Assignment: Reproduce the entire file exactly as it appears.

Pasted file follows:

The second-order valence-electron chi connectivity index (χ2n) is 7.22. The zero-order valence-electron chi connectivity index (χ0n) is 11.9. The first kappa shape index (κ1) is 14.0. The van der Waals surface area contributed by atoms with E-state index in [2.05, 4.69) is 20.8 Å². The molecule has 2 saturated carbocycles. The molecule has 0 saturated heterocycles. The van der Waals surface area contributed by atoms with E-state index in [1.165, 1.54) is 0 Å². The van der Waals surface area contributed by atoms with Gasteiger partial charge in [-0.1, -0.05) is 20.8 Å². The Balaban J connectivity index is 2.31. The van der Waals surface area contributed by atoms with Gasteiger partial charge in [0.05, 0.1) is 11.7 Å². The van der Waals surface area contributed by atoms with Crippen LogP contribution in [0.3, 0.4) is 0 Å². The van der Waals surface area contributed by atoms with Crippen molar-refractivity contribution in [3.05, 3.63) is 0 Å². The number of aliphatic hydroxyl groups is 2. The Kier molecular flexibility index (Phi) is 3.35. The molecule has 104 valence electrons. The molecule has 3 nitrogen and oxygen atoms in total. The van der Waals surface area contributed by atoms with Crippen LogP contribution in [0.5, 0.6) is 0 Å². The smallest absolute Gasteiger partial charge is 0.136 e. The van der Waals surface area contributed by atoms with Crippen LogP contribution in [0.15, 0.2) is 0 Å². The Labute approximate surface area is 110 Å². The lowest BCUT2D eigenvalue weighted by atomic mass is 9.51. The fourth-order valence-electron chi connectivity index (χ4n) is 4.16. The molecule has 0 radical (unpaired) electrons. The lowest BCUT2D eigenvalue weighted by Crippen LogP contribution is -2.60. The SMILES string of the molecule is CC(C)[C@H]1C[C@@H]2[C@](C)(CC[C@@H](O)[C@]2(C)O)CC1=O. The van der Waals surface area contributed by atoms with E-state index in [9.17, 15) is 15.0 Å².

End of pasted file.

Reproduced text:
The second-order valence-electron chi connectivity index (χ2n) is 7.22. The zero-order valence-electron chi connectivity index (χ0n) is 11.9. The first kappa shape index (κ1) is 14.0. The van der Waals surface area contributed by atoms with E-state index in [2.05, 4.69) is 20.8 Å². The molecule has 2 saturated carbocycles. The molecule has 0 saturated heterocycles. The van der Waals surface area contributed by atoms with E-state index in [1.165, 1.54) is 0 Å². The van der Waals surface area contributed by atoms with Gasteiger partial charge in [-0.1, -0.05) is 20.8 Å². The Balaban J connectivity index is 2.31. The van der Waals surface area contributed by atoms with Gasteiger partial charge in [0.05, 0.1) is 11.7 Å². The van der Waals surface area contributed by atoms with Crippen LogP contribution in [0.3, 0.4) is 0 Å². The van der Waals surface area contributed by atoms with Crippen molar-refractivity contribution in [3.05, 3.63) is 0 Å². The number of aliphatic hydroxyl groups is 2. The Kier molecular flexibility index (Phi) is 3.35. The molecule has 104 valence electrons. The molecule has 3 nitrogen and oxygen atoms in total. The van der Waals surface area contributed by atoms with Crippen LogP contribution in [0.5, 0.6) is 0 Å². The smallest absolute Gasteiger partial charge is 0.136 e. The van der Waals surface area contributed by atoms with Crippen LogP contribution in [0.15, 0.2) is 0 Å². The Labute approximate surface area is 110 Å². The lowest BCUT2D eigenvalue weighted by atomic mass is 9.51. The fourth-order valence-electron chi connectivity index (χ4n) is 4.16. The molecule has 0 radical (unpaired) electrons. The lowest BCUT2D eigenvalue weighted by Crippen LogP contribution is -2.60. The SMILES string of the molecule is CC(C)[C@H]1C[C@@H]2[C@](C)(CC[C@@H](O)[C@]2(C)O)CC1=O. The van der Waals surface area contributed by atoms with E-state index in [9.17, 15) is 15.0 Å².